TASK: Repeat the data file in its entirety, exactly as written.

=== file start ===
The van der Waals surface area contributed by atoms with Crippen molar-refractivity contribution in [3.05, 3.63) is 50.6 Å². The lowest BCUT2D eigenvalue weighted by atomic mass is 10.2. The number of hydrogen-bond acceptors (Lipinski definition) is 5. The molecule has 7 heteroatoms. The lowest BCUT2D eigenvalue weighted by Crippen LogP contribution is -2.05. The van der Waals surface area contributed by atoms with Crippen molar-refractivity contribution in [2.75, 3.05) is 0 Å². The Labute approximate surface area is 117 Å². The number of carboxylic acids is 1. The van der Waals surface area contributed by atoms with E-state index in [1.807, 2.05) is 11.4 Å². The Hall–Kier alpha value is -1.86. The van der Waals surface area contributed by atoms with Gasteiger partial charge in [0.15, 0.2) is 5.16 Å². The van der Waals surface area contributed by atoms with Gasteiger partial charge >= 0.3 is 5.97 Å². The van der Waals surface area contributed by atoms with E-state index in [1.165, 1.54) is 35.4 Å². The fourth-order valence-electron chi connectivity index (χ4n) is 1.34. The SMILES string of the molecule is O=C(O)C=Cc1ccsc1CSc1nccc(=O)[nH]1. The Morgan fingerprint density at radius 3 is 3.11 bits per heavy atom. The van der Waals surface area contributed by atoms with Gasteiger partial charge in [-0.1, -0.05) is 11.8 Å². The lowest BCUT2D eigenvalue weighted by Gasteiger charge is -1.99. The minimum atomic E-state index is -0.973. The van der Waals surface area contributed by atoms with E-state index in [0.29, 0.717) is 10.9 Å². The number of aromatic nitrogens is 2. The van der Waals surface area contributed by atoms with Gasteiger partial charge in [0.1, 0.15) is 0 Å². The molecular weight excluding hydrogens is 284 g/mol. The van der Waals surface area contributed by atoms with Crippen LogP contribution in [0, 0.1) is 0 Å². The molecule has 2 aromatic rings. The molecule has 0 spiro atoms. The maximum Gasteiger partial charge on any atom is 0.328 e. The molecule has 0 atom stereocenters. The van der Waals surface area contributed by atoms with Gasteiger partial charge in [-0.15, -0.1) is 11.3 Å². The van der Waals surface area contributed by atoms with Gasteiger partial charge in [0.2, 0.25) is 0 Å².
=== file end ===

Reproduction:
The van der Waals surface area contributed by atoms with Crippen molar-refractivity contribution in [3.05, 3.63) is 50.6 Å². The lowest BCUT2D eigenvalue weighted by atomic mass is 10.2. The number of hydrogen-bond acceptors (Lipinski definition) is 5. The molecule has 7 heteroatoms. The lowest BCUT2D eigenvalue weighted by Crippen LogP contribution is -2.05. The van der Waals surface area contributed by atoms with Crippen molar-refractivity contribution in [2.75, 3.05) is 0 Å². The Labute approximate surface area is 117 Å². The number of carboxylic acids is 1. The van der Waals surface area contributed by atoms with E-state index in [1.807, 2.05) is 11.4 Å². The Hall–Kier alpha value is -1.86. The van der Waals surface area contributed by atoms with Gasteiger partial charge in [0.15, 0.2) is 5.16 Å². The van der Waals surface area contributed by atoms with Gasteiger partial charge >= 0.3 is 5.97 Å². The van der Waals surface area contributed by atoms with E-state index in [1.165, 1.54) is 35.4 Å². The fourth-order valence-electron chi connectivity index (χ4n) is 1.34. The SMILES string of the molecule is O=C(O)C=Cc1ccsc1CSc1nccc(=O)[nH]1. The Morgan fingerprint density at radius 3 is 3.11 bits per heavy atom. The van der Waals surface area contributed by atoms with Gasteiger partial charge in [-0.1, -0.05) is 11.8 Å². The lowest BCUT2D eigenvalue weighted by Gasteiger charge is -1.99. The minimum atomic E-state index is -0.973. The van der Waals surface area contributed by atoms with E-state index in [0.29, 0.717) is 10.9 Å². The number of aromatic nitrogens is 2. The van der Waals surface area contributed by atoms with Gasteiger partial charge in [0.1, 0.15) is 0 Å². The molecular weight excluding hydrogens is 284 g/mol. The van der Waals surface area contributed by atoms with Crippen LogP contribution in [0, 0.1) is 0 Å². The molecule has 2 aromatic rings. The molecule has 0 spiro atoms. The maximum Gasteiger partial charge on any atom is 0.328 e. The molecule has 0 atom stereocenters. The van der Waals surface area contributed by atoms with Gasteiger partial charge in [-0.15, -0.1) is 11.3 Å². The van der Waals surface area contributed by atoms with Gasteiger partial charge in [0.2, 0.25) is 0 Å².